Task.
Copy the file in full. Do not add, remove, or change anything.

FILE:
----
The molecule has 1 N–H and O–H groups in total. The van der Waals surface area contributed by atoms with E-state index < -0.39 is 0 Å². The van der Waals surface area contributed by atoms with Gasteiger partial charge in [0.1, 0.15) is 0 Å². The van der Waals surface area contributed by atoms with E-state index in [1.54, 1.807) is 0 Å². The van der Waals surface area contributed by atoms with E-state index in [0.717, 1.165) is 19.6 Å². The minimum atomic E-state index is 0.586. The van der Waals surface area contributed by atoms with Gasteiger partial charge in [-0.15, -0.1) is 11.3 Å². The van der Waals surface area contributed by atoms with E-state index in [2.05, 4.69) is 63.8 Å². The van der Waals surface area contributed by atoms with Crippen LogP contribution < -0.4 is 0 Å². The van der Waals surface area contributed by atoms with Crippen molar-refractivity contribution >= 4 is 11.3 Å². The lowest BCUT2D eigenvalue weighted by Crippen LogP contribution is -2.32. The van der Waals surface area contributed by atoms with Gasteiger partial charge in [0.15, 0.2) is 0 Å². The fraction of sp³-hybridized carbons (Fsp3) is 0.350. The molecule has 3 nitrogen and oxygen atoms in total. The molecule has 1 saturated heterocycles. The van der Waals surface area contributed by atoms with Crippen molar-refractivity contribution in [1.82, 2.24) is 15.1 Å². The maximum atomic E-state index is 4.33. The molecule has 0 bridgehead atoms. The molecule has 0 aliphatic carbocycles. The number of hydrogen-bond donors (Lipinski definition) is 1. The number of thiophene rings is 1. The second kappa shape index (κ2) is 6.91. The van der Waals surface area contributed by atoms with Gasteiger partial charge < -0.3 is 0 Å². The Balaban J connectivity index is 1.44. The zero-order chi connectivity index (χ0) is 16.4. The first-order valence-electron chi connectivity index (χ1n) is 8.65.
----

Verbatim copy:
The molecule has 1 N–H and O–H groups in total. The van der Waals surface area contributed by atoms with E-state index < -0.39 is 0 Å². The van der Waals surface area contributed by atoms with Gasteiger partial charge in [0.1, 0.15) is 0 Å². The van der Waals surface area contributed by atoms with E-state index in [1.54, 1.807) is 0 Å². The van der Waals surface area contributed by atoms with E-state index in [0.717, 1.165) is 19.6 Å². The minimum atomic E-state index is 0.586. The van der Waals surface area contributed by atoms with Gasteiger partial charge in [-0.15, -0.1) is 11.3 Å². The van der Waals surface area contributed by atoms with E-state index in [2.05, 4.69) is 63.8 Å². The van der Waals surface area contributed by atoms with Crippen LogP contribution < -0.4 is 0 Å². The van der Waals surface area contributed by atoms with Crippen molar-refractivity contribution >= 4 is 11.3 Å². The lowest BCUT2D eigenvalue weighted by Crippen LogP contribution is -2.32. The van der Waals surface area contributed by atoms with Gasteiger partial charge in [0.15, 0.2) is 0 Å². The fraction of sp³-hybridized carbons (Fsp3) is 0.350. The molecule has 3 nitrogen and oxygen atoms in total. The molecule has 1 saturated heterocycles. The van der Waals surface area contributed by atoms with Crippen molar-refractivity contribution in [1.82, 2.24) is 15.1 Å². The maximum atomic E-state index is 4.33. The molecule has 0 bridgehead atoms. The molecule has 0 aliphatic carbocycles. The number of hydrogen-bond donors (Lipinski definition) is 1. The number of thiophene rings is 1. The second kappa shape index (κ2) is 6.91. The van der Waals surface area contributed by atoms with Gasteiger partial charge < -0.3 is 0 Å². The Balaban J connectivity index is 1.44. The zero-order chi connectivity index (χ0) is 16.4. The first-order valence-electron chi connectivity index (χ1n) is 8.65.